I am a community outreach worker at Sunnydale Community Centre and my main role is to support low-income families with children, who live in my catchment area.

2.Who are some of the people that you might work with in a typical day?

Single moms with children, youth in the community, immigrant families old and new (refugees, new-comers), students, and visitors.

3. Do you vote?  Why?

Yes, I see voting as a fundamental democratic right which keeps me connected to the political process and  allows me to  express my opinion and address my concerns with politicians and the elected representatives in my community.

 4. What does the word democracy mean to you?  How would you define democracy in our day to day life as a community?

As its roots in Greek language the word democracy for me stands for “the government by people”.  That means all the people should be able to have their say in one way or another in everything that affects their lives and it’s not only limited to participating in voting but also expressing ideas and concerns on decisions and policies in all levels of government (federal, provincial and municipal).

5. In the communities you live and work in, do people engage with the democratic process?  Do they feel they have a voice?  Do they feel like they have power?  Why?

In my communication with members of communities that I am in contact with, the subject of politics is not a favorite topic. The most common concern raised is that people don’t feel they have a voice or that their input will be valued, and there are several reasons behind this kind of thinking.  To name some:

  1. Negative and painful past experiences with politicians and government in their original country
  2. Lack of knowledge of the Canadian political system and their individual social and political rights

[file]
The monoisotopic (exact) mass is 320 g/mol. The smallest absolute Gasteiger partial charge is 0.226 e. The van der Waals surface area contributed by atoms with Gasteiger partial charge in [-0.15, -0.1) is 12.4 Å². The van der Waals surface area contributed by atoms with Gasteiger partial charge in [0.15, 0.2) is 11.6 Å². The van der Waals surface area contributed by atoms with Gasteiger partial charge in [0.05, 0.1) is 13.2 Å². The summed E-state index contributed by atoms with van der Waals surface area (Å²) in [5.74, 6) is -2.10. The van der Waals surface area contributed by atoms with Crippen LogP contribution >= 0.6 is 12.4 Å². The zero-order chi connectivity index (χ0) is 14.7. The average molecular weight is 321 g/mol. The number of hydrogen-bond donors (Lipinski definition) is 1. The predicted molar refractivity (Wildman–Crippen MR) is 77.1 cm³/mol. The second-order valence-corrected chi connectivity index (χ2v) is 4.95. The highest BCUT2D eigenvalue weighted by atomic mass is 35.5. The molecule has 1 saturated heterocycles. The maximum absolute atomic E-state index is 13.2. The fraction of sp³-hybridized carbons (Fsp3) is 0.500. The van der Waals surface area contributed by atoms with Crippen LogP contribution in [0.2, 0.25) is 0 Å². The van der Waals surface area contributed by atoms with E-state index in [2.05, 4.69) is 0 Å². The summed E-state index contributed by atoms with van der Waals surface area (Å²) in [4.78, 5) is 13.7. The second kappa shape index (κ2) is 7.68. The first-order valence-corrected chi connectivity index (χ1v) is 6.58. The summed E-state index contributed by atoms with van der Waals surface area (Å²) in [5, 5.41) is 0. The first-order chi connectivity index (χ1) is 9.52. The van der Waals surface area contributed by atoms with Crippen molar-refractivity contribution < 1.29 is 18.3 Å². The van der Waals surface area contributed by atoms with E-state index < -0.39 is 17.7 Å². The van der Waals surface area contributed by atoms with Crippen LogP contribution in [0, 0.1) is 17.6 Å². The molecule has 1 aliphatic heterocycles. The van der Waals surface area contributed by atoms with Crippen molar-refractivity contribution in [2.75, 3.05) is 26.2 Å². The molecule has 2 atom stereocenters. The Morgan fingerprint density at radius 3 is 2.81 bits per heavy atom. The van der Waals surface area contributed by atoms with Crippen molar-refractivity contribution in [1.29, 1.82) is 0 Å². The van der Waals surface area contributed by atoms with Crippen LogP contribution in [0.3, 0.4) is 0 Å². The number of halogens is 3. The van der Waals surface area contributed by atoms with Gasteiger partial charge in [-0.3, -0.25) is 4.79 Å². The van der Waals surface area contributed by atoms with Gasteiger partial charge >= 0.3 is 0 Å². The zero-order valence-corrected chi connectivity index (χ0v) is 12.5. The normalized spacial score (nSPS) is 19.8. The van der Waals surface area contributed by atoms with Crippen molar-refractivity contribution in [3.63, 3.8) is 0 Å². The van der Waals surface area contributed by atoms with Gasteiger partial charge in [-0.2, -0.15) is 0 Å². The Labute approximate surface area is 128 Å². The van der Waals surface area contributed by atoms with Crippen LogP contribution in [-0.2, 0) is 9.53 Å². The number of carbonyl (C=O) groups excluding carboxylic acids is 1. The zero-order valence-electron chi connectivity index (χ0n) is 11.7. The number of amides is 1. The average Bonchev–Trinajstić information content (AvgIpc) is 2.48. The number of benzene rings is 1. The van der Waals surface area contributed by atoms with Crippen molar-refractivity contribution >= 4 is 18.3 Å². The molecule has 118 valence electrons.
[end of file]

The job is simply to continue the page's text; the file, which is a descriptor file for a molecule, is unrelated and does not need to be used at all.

3. They feel their issues are ignored/not addressed during political campaigns

6. What barriers (if any) exist that get in the way of people participating in the democratic process at any level?  Why would someone in the community that you work with decide to vote, or decide not to?

Language barriers plays an important role in preventing the immigrant voters obtaining knowledge and information, which affects the development in interest and sense of purpose to vote.

Sometimes the location of the polling stations and the limited time/resources to get there is voiced as a barrier as well.

Those who decide to vote are mainly motivated by hope for positive change and want to support the candidate/party that address their concerns.  Also, the same reason of negative past experiences and the inability to exercise their rights in their country of origin, motivates many more to value and practice their rights in Canada and vote.

7. What would you like to see happen on Election Day in your community?

What I like and hope to see in all communities is more and more participation in voting and political decision-making in Canada

 

Vote For The Community You Want to See

June 5, 2014

Today I am pleased to share a post written by House of Friendship Chaplaincy Director, Michael Hackbush.

House of Friendship encourages you to vote for a poverty free Ontario

The Golden Rule is something aspired toward by most world religions. Put simply this is “do to others as you would have them do to you.”

This can be an approach to dealing with conflict in your own life and family, it can help you understand and approach problems in your work or business and it can help us ALL think about how to deal with problems we all face as a society.